## Pi

The other day I ran across the following continued fraction for π.

Source: L. J. Lange, An Elegant Continued Fraction for π, The American Mathematical Monthly, Vol. 106, No. 5 (May, 1999), pp. 456-458.

While the continued fraction itself is interesting, I thought I’d use this an example of how to typeset and compute continued fractions.

## Typesetting

I imagine there are LaTeX packages that make typesetting continued fractions easier, but the following brute force code worked fine for me:

\pi = 3 + \cfrac{1^2}{6+\cfrac{3^2}{6+\cfrac{5^2}{6+\cfrac{7^2}{6+\cdots}}}}

This relies on the `amsmath`

package for the `\cfrac`

command.

## Computing

Continued fractions of the form

can be computed via the following recurrence. Define *A*_{−1} = 1, *A*_{0} = *a*_{0}, *B*_{−1} = 0, and *B*_{0} = 1. Then for *k* ≥ 1 define *A*_{k+1} and *B*_{k+1} by

Then the *n*th convergent the continued fraction is *C*_{n} = *A*_{n} / *B*_{n}.

The following Python code creates the *a* and *b* coefficients for the continued fraction for π above then uses a loop that could be used to evaluate any continued fraction.

N = 20 a = [3] + ([6]*N) b = [(2*k+1)**2 for k in range(0,N)] A = [0]*(N+1) B = [0]*(N+1) A[-1] = 1 A[ 0] = a[0] B[-1] = 0 B[ 0] = 1 for n in range(1, N+1): A[n] = a[n]*A[n-1] + b[n-1]*A[n-2] B[n] = a[n]*B[n-1] + b[n-1]*B[n-2] print( n, A[n], B[n], A[n]/B[n] )

Python uses −1 as a shortcut to the last index of a list. I tack *A*_{−1} and *B*_{−1} on to the end of the A and B arrays to make the Python code match the math notation. This is either clever or a dirty hack, depending on your perspective.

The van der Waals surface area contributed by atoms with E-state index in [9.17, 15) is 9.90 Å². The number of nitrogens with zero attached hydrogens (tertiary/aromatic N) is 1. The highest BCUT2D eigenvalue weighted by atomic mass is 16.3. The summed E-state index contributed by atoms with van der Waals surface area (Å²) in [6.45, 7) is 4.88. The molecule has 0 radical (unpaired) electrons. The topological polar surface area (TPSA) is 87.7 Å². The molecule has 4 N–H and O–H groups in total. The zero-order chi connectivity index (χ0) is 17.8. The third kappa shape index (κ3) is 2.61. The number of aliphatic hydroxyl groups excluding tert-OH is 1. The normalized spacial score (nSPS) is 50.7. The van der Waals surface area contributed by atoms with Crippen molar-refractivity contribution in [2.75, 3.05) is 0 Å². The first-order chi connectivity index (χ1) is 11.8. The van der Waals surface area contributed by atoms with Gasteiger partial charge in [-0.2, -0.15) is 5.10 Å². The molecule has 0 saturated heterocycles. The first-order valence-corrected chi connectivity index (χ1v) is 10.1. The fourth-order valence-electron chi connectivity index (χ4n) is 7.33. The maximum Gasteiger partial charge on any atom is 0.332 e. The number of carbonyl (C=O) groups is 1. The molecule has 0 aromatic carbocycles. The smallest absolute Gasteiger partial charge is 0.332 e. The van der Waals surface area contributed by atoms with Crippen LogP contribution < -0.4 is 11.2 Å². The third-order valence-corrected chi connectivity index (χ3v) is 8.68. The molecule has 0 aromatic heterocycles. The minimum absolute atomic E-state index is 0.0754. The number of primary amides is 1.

## Back to pi

You may notice that these approximations for π are not particularly good. It’s a trade-off for having a simple pattern to the coefficients. The continued fraction for π that has all *b*‘s equal to 1 has a complicated set of *a*‘s with no discernible pattern: 3, 7, 15, 1, 292, 1, 1, etc. However, that continued fraction produces very good approximations. If you replace the first three lines of the code above with that below, you’ll see that four iterations produces an approximation to π good to 10 decimal places.

N = 4 a = [3, 7, 15, 1, 292] b = [1]*N

Just curious. How do you generate your image dealing with math expressions.

I used http://rogercortesi.com/eqn/index.php

I played with continued fractions of pi a while ago “Perl 6 Pi and continued fractions”. I didn’t try and come up with generative code like that, opting instead for just reversing the input and calling reduce on that.

I decided to convert your code to Perl 6.

my \a = 3, |( 6 xx * );

my \b = ->{ (2 * $++ + 1)² } … *;

my (@A,@B);

@A = a[0], ->{ my \n = ++$; a[n]*@A[n-1] + b[n-1]*(@A[n-2]//1) } … *;

@B = 1, ->{ my \n = ++$; a[n]*@B[n-1] + b[n-1]*(@B[n-2]//0) } … *;

my \N = 20;

for 0..N -> \n {

put ( n, @A[n], @B[n], @A[n]/@B[n] );

}

It gets a bit simpler if I combine the two arrays together, and remove the

`b`

array.constant pi-continued = ( 3,7,15,1,292,1,1,1 );

my \AB = gather {

my \iter = pi-continued.iterator;

take my ($a1,$b1) = (iter.pull-one,1);

my ($a2,$b2) = (1,0);

until IterationEnd =:= my \a = iter.pull-one {

my $a = a*$a1 + $a2;

my $b = a*$b1 + $b2;

NEXT {

($a2,$b2) = ($a1,$b1);

($a1,$b1) = take ($a,$b);

}

}

}

for 0..* Z AB -> (\n, (\A,\B)) {

put (n,A,B,FatRat.new: A,B)

}

What I find interesting is that this is not faster than just:

my \one = FatRat.new(1,1);

say pi-continued.reverse.reduce: -> \a, \b { one / a + b }

( The FatRat is there so that it will do something useful on the list of 250 that I tried it with )